Intensively managing wheat can improve yield potential for Oklahoma farmers and limit the production variability caused by weather.

“Changing to intensively managed wheat requires changes in production, but, more importantly, changes in the minds of the producers,” says Jeff Edwards, Oklahoma State University Extension wheat specialist.

Edwards, speaking at the recent No-Till Oklahoma Conference in Norman, said intensive wheat management is “a system of management that meets the crop’s needs and increases the reliability and consistency of wheat yields.”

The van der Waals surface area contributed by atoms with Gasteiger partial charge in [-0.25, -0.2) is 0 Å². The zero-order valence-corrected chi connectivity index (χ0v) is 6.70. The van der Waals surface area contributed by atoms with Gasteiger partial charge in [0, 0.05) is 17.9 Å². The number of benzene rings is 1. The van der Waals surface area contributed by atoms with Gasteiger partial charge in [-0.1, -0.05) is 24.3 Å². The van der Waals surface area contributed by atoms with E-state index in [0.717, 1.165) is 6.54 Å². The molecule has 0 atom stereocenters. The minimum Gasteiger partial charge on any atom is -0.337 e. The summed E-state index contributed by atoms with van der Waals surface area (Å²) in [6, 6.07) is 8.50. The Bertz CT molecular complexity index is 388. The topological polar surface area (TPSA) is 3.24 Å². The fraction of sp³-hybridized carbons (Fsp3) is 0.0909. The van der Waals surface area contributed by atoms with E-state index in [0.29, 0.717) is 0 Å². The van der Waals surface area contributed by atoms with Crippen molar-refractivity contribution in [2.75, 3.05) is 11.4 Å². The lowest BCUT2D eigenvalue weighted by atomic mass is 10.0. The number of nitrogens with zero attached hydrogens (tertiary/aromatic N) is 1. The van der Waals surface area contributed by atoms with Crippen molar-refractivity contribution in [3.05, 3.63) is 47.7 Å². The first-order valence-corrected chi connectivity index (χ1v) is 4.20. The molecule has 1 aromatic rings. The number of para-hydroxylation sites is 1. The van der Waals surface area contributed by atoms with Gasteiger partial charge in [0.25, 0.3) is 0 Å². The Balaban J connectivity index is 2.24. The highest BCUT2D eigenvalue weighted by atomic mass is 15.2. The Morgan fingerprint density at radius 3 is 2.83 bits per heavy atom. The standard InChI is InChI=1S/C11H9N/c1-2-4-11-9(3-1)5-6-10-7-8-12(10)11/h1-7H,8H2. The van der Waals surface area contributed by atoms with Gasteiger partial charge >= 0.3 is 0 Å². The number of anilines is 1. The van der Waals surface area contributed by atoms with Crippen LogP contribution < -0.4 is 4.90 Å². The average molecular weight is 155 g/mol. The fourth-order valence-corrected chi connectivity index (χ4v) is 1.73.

He got interested in the system working in Kentucky, where growers had bought into the process. Edwards said wheat was treated as a second class crop in Kentucky for years until an ag representative went to Europe and saw how they managed wheat and brought that knowledge back to Kentucky.

Edwards said Kentucky’s yield levels had tracked the general U.S. trend for years, “until 1990, when yields started to take off.”

He said farmers had assumed that wheat would not respond to management and that yield was more a result of good or bad weather than anything the producer could do. “But Kentucky growers changed and saw that wheat would respond to management. Yields began to increase and the University of Kentucky began to add the (management system) to their recommendations.”